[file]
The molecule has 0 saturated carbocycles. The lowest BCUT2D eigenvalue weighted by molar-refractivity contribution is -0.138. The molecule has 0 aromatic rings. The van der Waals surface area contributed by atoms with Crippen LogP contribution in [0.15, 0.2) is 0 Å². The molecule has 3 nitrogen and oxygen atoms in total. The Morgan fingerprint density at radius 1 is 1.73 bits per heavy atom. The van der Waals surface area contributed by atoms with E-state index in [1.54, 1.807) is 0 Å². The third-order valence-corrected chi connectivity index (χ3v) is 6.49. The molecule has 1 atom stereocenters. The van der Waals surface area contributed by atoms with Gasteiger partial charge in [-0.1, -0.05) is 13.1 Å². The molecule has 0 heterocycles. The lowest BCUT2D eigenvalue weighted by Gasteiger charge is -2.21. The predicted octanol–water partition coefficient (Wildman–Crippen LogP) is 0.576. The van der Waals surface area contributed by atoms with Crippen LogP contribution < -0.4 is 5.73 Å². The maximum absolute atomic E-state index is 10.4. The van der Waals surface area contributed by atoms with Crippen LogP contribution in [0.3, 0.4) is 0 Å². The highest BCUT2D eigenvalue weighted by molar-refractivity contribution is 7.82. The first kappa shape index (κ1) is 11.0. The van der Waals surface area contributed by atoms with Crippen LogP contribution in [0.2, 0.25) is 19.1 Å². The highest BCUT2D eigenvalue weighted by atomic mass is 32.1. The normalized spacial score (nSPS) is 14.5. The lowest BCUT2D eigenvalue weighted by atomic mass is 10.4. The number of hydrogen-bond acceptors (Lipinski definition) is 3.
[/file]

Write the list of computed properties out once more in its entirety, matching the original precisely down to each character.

The molecule has 0 saturated carbocycles. The lowest BCUT2D eigenvalue weighted by molar-refractivity contribution is -0.138. The molecule has 0 aromatic rings. The van der Waals surface area contributed by atoms with Crippen LogP contribution in [0.15, 0.2) is 0 Å². The molecule has 3 nitrogen and oxygen atoms in total. The Morgan fingerprint density at radius 1 is 1.73 bits per heavy atom. The van der Waals surface area contributed by atoms with E-state index in [1.54, 1.807) is 0 Å². The third-order valence-corrected chi connectivity index (χ3v) is 6.49. The molecule has 1 atom stereocenters. The van der Waals surface area contributed by atoms with Gasteiger partial charge in [-0.1, -0.05) is 13.1 Å². The molecule has 0 heterocycles. The lowest BCUT2D eigenvalue weighted by Gasteiger charge is -2.21. The predicted octanol–water partition coefficient (Wildman–Crippen LogP) is 0.576. The van der Waals surface area contributed by atoms with Crippen LogP contribution < -0.4 is 5.73 Å². The maximum absolute atomic E-state index is 10.4. The van der Waals surface area contributed by atoms with Crippen LogP contribution in [0.3, 0.4) is 0 Å². The highest BCUT2D eigenvalue weighted by molar-refractivity contribution is 7.82. The first kappa shape index (κ1) is 11.0. The van der Waals surface area contributed by atoms with Crippen LogP contribution in [0.2, 0.25) is 19.1 Å². The highest BCUT2D eigenvalue weighted by atomic mass is 32.1. The normalized spacial score (nSPS) is 14.5. The lowest BCUT2D eigenvalue weighted by atomic mass is 10.4. The number of hydrogen-bond acceptors (Lipinski definition) is 3.